young mexicans are protesting gender-based violence
Last weekend people joined together in Mexico City to raise their voices against sexual violence and discrimination. These issues haven’t been considered acceptable to discuss publicly and get little mention media. But in the past few months numerous...
What do you do? I'm studying history.
Why are you here today? I think the situation in the country is not good. We live in a very unsafe city (Mexico City) with rampant impunity, we have a completely sexist culture and we don't realise it. I really hope this march makes a difference.
Have you been a victim of gender-based violence? Yes, like all women, on public transportation—I've had my ass grabbed more than once, and the way men look at you. The insults are directed specifically towards women, and we're not being respected for the way we dress.
What do you think society can do to address this issue? It's something that I find really hard to figure out. I think education is really important and we need to figure out what we can each do on an individual basis.
What do you do? I'm a stylist.
Why are you here today? I came to the march because I'm a human being and this is an important cause for me.
Have you been a victim of gender-based violence? I think I've suffered from that type of violence my entire life, everything from being grabbed to being treated as if I'm not good enough for whatever, based solely on the fact that I'm a woman. I suffered serious attacks in "safe" places with people I trusted and the worst part is that they don't even realise their actions are aggressive and sexist. That's the origin of the problem, they don't even know that what they're doing is wrong.
Do you consider yourself a feminist? I'm a feminist because I think we all deserve the same opportunities in life. For me, being a feminist means trying to be a decent human being.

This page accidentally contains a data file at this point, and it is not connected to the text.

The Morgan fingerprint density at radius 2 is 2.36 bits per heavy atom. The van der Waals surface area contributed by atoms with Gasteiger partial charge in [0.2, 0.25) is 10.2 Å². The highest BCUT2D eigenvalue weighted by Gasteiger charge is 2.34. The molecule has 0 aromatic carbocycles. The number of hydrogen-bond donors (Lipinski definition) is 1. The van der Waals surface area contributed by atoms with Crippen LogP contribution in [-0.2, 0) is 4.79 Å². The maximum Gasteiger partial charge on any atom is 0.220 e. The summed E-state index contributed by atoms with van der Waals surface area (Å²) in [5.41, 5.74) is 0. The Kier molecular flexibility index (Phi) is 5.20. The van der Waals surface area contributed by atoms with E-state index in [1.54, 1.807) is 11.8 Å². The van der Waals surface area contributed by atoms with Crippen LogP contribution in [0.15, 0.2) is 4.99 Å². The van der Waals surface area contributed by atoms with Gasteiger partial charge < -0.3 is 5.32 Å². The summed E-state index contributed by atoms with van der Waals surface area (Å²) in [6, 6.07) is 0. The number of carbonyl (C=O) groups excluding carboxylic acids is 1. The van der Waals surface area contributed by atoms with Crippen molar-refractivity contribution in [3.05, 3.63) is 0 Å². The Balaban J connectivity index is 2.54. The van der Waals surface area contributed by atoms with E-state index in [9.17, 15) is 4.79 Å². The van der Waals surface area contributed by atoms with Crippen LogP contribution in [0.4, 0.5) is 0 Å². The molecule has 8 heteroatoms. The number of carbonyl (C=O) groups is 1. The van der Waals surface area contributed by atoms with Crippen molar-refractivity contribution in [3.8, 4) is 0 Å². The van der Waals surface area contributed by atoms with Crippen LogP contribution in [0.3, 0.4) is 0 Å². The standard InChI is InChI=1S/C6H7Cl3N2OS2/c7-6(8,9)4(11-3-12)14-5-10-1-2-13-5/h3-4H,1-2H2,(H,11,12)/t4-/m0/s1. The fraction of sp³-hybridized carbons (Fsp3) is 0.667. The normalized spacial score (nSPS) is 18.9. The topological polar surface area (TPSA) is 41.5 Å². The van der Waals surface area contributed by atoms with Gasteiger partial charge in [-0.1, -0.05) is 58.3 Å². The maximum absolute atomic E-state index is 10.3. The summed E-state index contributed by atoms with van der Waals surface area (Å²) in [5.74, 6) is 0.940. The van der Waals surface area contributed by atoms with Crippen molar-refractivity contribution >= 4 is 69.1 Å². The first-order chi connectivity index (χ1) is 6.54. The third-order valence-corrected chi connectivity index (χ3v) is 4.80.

What do you want to teach future generations? Don't be lazy, tear down this shitty system and build something better.
What do you do? I'm a high school student.
Why are you here today? I saw #VivasNosQueremos on social media and decided to attend. My dad is a journalist and he decided to come and support me.
Do you think a man can be feminist? I say yes. If machismo can exist, so can feminism.
How can we bring attention to the issue of violence against women occurring in this country? Well, I think that this violence and sexual aggression has always existed. It is visible, but people act like it's normal and that's what creates the problem. People believe that because we're women, they can abuse, kill and assault us. The first time I suffered a sexual assault was when I was six years old, a 40-year-old man put his hand up my skirt.
What do you do? I'm studying international relations.
Why are you here today? We came together to denounce and demand a stop to violence against women.
Are you part of an organisation? Yes, within our department we are the Student Gender Commission. The political science department has had many incidents of gender-based violence, and I'm not just referring to female students being recorded in bathrooms and physical aggressions, but very symbolic violence within classrooms by peers and even professors. There are a few female professors that are participating in the struggle along with the Commission, but in general not many participate. In fact, complaints have been raised by female students—with sufficient evidence—that could get some professors fired, but it's generally very difficult to be heard.
What's your advice to someone who's been a victim of gender-based violence at school? It's complicated because there aren't any protocols in place specific to addressing gender-based violence, there aren't any mechanisms in place to file a complaint or to follow through. Certain acts aren't considered crimes. I think that the school system should do something about it, but also Mexican law, no law exists that punishes these sorts of crimes. Initiating these protocols and denouncing these issues needs to come from us.
What do you do? I'm a fashion coordinator.
Why are you here today? I came to the march because femicide and violence against women are problems that I'm very concerned about. I think that in Mexico and Latin America there is still a belief that women are weaker and less than men. Therefore, men that are sexists take advantage of this and end up behaving aggressively. The worst part is they don't know they're in the wrong, they think it's normal. We have a long way to go, above all in the developing world, where many women themselves are misogynists. It's very important to educate people concerning feminism.